AARP AARP States Wyoming Scams & Fraud

AARP Wyoming and Wyoming Cowboys Team Up To Stop Scams

Wyoming Cowboys Football NIL still

AARP Wyoming and four members of the Wyoming football team have come together to help Wyomingites stay safe from fraud and scams through releasing a video promoting the organization’s FraudWatch Network (FWN). 

While AARP Wyoming has partnered with Wyoming Sports Properties to promote its work during Cowboy football and basketball broadcasts for the past three years, this video represents the first time collegiate student-athletes have been spokespersons for the organization. That is thanks to a June 30, 2021 rule change in which NCAA college athletes are now allowed to benefit from their name, image and likeness (NIL) directly. This video marks the first time AARP has taken part in an NIL deal with college athletes.

“In Wyoming there is no bigger show than Wyoming Cowboy athletics,” says AARP Wyoming State Director Sam Shumway. “We value the relationship we have with Cowboy Athletics and are very excited to have the Pokes help raise awareness of how Wyomingites can avoid getting scammed.”

The video, seen here on AARP Wyoming’s social media pages, including Twitter and Facebook, promotes AARP’s FraudWatch Network, which is a nationally acclaimed program to help protect older adults and their loved ones from scams and fraud. The video features Wyoming quarterback Andrew Peasley, and offensive linemen Eric Abojei, Frank Crum, and Latrell Bible directing viewers to AARP’s FWN.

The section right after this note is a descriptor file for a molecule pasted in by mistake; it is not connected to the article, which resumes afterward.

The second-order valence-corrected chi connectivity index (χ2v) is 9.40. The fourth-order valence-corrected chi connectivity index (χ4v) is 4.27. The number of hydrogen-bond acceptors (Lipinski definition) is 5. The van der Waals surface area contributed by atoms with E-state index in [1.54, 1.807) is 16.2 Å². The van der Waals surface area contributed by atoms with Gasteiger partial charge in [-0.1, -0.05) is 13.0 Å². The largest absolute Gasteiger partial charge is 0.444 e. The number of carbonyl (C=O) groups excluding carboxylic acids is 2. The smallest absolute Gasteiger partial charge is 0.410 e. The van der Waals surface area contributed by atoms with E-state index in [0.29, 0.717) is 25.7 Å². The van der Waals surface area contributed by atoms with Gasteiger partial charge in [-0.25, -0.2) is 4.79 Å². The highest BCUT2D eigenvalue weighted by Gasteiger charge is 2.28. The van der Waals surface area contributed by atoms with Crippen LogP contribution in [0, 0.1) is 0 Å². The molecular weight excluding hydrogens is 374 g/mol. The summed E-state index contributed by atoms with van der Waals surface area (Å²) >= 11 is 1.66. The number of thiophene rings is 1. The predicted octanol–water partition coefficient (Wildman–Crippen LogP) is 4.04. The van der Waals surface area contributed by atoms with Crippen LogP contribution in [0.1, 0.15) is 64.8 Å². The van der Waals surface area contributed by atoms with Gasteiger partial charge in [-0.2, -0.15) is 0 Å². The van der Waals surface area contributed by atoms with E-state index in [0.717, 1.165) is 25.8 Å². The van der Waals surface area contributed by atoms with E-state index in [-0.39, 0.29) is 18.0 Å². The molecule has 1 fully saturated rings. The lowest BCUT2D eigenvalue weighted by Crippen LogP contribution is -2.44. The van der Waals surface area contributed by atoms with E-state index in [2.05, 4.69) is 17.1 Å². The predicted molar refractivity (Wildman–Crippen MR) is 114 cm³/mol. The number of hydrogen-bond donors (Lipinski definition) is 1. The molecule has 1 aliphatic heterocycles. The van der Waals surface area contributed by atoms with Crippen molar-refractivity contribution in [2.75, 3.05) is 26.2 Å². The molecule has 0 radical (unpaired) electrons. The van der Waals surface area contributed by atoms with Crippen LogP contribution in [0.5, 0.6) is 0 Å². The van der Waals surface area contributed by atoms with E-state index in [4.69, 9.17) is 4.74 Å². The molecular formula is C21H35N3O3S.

The FWN is free to all, with no requirement to be an AARP member, or over the age of 50 to take part. FWN's consumer offerings include educational events, online news and information (including more than 100 stories in 2021), many of which are promoted online and in social media channels. The FWN puts out bi-weekly texts or email "Watchdog Alerts," and includes regular Fraud Watch features in AARP Bulletin and AARP the Magazine.

While AARP’s target market is the age 50+, AARP Wyoming is working with the University of Wyoming student-athletes as a way to make fraud and scam awareness more relevant to a younger audience who are also targets.

“If there is one thing everyone should understand, it’s that ‘scammers,’ are career criminals skilled at the art of manipulation and no one is immune,” Shumway says. “These crooks target people of any age; in fact, 41% of those who reported a fraud loss to the Federal Trade Commission last year were under the age of 30.”

Research shows that if someone hears about a scam, they are 80% less likely to engage with it and, if they do engage, they are 40% less likely to fall victim. The Federal Trade Commission released its annual compendium of fraud reports from last year, and the news is shocking. Over the past three years, reported losses to consumer fraud has tripled, coming in at a reported $5.9 billion in 2021.

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